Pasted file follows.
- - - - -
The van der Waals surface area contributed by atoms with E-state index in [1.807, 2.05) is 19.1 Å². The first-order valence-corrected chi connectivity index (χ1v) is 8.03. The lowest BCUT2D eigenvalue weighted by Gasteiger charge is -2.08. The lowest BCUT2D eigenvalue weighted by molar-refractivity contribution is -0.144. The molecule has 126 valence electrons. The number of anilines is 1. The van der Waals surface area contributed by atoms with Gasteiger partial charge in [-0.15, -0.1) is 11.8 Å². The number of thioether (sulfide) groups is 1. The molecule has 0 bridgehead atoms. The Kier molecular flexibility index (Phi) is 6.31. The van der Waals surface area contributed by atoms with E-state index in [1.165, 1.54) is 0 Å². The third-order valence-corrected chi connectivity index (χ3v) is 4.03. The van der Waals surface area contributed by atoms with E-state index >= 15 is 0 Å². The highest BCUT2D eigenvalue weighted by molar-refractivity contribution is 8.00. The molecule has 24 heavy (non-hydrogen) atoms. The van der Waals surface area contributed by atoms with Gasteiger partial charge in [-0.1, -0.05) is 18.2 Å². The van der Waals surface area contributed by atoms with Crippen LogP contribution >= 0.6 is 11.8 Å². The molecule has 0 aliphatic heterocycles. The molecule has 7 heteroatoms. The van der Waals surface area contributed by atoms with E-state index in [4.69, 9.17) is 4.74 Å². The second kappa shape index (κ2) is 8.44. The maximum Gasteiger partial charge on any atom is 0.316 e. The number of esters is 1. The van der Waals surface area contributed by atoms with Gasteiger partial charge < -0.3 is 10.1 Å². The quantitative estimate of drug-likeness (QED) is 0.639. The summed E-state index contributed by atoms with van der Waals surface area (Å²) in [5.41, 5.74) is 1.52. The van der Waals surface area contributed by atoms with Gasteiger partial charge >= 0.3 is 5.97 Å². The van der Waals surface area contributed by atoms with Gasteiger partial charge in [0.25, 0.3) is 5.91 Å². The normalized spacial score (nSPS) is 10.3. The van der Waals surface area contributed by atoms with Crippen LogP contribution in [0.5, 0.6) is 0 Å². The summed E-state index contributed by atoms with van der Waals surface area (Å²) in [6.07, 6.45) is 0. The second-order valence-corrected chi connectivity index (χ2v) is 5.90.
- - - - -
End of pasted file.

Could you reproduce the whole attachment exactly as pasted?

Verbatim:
The van der Waals surface area contributed by atoms with E-state index in [1.807, 2.05) is 19.1 Å². The first-order valence-corrected chi connectivity index (χ1v) is 8.03. The lowest BCUT2D eigenvalue weighted by Gasteiger charge is -2.08. The lowest BCUT2D eigenvalue weighted by molar-refractivity contribution is -0.144. The molecule has 126 valence electrons. The number of anilines is 1. The van der Waals surface area contributed by atoms with Gasteiger partial charge in [-0.15, -0.1) is 11.8 Å². The number of thioether (sulfide) groups is 1. The molecule has 0 bridgehead atoms. The Kier molecular flexibility index (Phi) is 6.31. The van der Waals surface area contributed by atoms with E-state index in [1.165, 1.54) is 0 Å². The third-order valence-corrected chi connectivity index (χ3v) is 4.03. The van der Waals surface area contributed by atoms with E-state index >= 15 is 0 Å². The highest BCUT2D eigenvalue weighted by molar-refractivity contribution is 8.00. The molecule has 24 heavy (non-hydrogen) atoms. The van der Waals surface area contributed by atoms with Gasteiger partial charge in [-0.1, -0.05) is 18.2 Å². The van der Waals surface area contributed by atoms with Crippen LogP contribution >= 0.6 is 11.8 Å². The molecule has 0 aliphatic heterocycles. The molecule has 7 heteroatoms. The van der Waals surface area contributed by atoms with E-state index in [4.69, 9.17) is 4.74 Å². The second kappa shape index (κ2) is 8.44. The maximum Gasteiger partial charge on any atom is 0.316 e. The number of esters is 1. The van der Waals surface area contributed by atoms with Gasteiger partial charge < -0.3 is 10.1 Å². The quantitative estimate of drug-likeness (QED) is 0.639. The summed E-state index contributed by atoms with van der Waals surface area (Å²) in [5.41, 5.74) is 1.52. The van der Waals surface area contributed by atoms with Gasteiger partial charge >= 0.3 is 5.97 Å². The van der Waals surface area contributed by atoms with Gasteiger partial charge in [0.25, 0.3) is 5.91 Å². The normalized spacial score (nSPS) is 10.3. The van der Waals surface area contributed by atoms with Crippen LogP contribution in [0.5, 0.6) is 0 Å². The summed E-state index contributed by atoms with van der Waals surface area (Å²) in [6.07, 6.45) is 0. The second-order valence-corrected chi connectivity index (χ2v) is 5.90.